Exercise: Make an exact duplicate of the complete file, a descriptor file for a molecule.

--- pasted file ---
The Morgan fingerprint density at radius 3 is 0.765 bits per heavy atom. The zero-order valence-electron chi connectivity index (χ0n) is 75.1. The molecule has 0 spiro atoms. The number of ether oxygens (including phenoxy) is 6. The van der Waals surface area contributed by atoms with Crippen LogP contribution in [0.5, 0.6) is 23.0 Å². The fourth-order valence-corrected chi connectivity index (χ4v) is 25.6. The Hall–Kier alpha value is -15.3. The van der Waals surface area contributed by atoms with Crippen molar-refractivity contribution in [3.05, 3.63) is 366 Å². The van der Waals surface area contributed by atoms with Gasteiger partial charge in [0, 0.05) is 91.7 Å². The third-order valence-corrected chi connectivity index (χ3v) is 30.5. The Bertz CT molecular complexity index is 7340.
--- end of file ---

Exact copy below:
The Morgan fingerprint density at radius 3 is 0.765 bits per heavy atom. The zero-order valence-electron chi connectivity index (χ0n) is 75.1. The molecule has 0 spiro atoms. The number of ether oxygens (including phenoxy) is 6. The van der Waals surface area contributed by atoms with Crippen LogP contribution in [0.5, 0.6) is 23.0 Å². The fourth-order valence-corrected chi connectivity index (χ4v) is 25.6. The Hall–Kier alpha value is -15.3. The van der Waals surface area contributed by atoms with Crippen molar-refractivity contribution in [3.05, 3.63) is 366 Å². The van der Waals surface area contributed by atoms with Gasteiger partial charge in [0, 0.05) is 91.7 Å². The third-order valence-corrected chi connectivity index (χ3v) is 30.5. The Bertz CT molecular complexity index is 7340.